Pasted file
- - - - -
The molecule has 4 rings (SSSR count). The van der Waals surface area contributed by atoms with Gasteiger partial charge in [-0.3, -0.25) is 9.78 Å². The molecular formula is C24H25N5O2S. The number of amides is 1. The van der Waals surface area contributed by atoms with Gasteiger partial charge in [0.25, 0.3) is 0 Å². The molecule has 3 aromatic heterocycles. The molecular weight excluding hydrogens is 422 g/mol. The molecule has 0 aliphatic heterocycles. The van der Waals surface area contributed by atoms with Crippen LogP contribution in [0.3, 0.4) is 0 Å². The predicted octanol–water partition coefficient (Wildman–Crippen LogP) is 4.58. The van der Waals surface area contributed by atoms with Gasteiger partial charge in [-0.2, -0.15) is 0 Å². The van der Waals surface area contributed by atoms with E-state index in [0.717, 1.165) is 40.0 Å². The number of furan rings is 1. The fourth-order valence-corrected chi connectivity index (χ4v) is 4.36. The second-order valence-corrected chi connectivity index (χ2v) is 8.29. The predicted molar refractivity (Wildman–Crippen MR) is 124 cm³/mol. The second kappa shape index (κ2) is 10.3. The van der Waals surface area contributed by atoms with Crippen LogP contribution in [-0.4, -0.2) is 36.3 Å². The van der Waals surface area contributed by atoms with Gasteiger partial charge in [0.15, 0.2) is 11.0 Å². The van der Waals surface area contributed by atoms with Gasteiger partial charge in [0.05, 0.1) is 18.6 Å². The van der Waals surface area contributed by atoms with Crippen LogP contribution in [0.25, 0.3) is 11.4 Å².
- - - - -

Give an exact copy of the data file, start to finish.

The molecule has 4 rings (SSSR count). The van der Waals surface area contributed by atoms with Gasteiger partial charge in [-0.3, -0.25) is 9.78 Å². The molecular formula is C24H25N5O2S. The number of amides is 1. The van der Waals surface area contributed by atoms with Gasteiger partial charge in [0.25, 0.3) is 0 Å². The molecule has 3 aromatic heterocycles. The molecular weight excluding hydrogens is 422 g/mol. The molecule has 0 aliphatic heterocycles. The van der Waals surface area contributed by atoms with Crippen LogP contribution in [0.3, 0.4) is 0 Å². The predicted octanol–water partition coefficient (Wildman–Crippen LogP) is 4.58. The van der Waals surface area contributed by atoms with Gasteiger partial charge in [-0.2, -0.15) is 0 Å². The van der Waals surface area contributed by atoms with E-state index in [0.717, 1.165) is 40.0 Å². The number of furan rings is 1. The fourth-order valence-corrected chi connectivity index (χ4v) is 4.36. The second-order valence-corrected chi connectivity index (χ2v) is 8.29. The predicted molar refractivity (Wildman–Crippen MR) is 124 cm³/mol. The second kappa shape index (κ2) is 10.3. The van der Waals surface area contributed by atoms with Crippen LogP contribution in [-0.4, -0.2) is 36.3 Å². The van der Waals surface area contributed by atoms with Gasteiger partial charge in [0.15, 0.2) is 11.0 Å². The van der Waals surface area contributed by atoms with Gasteiger partial charge in [0.05, 0.1) is 18.6 Å². The van der Waals surface area contributed by atoms with Crippen LogP contribution in [0.25, 0.3) is 11.4 Å².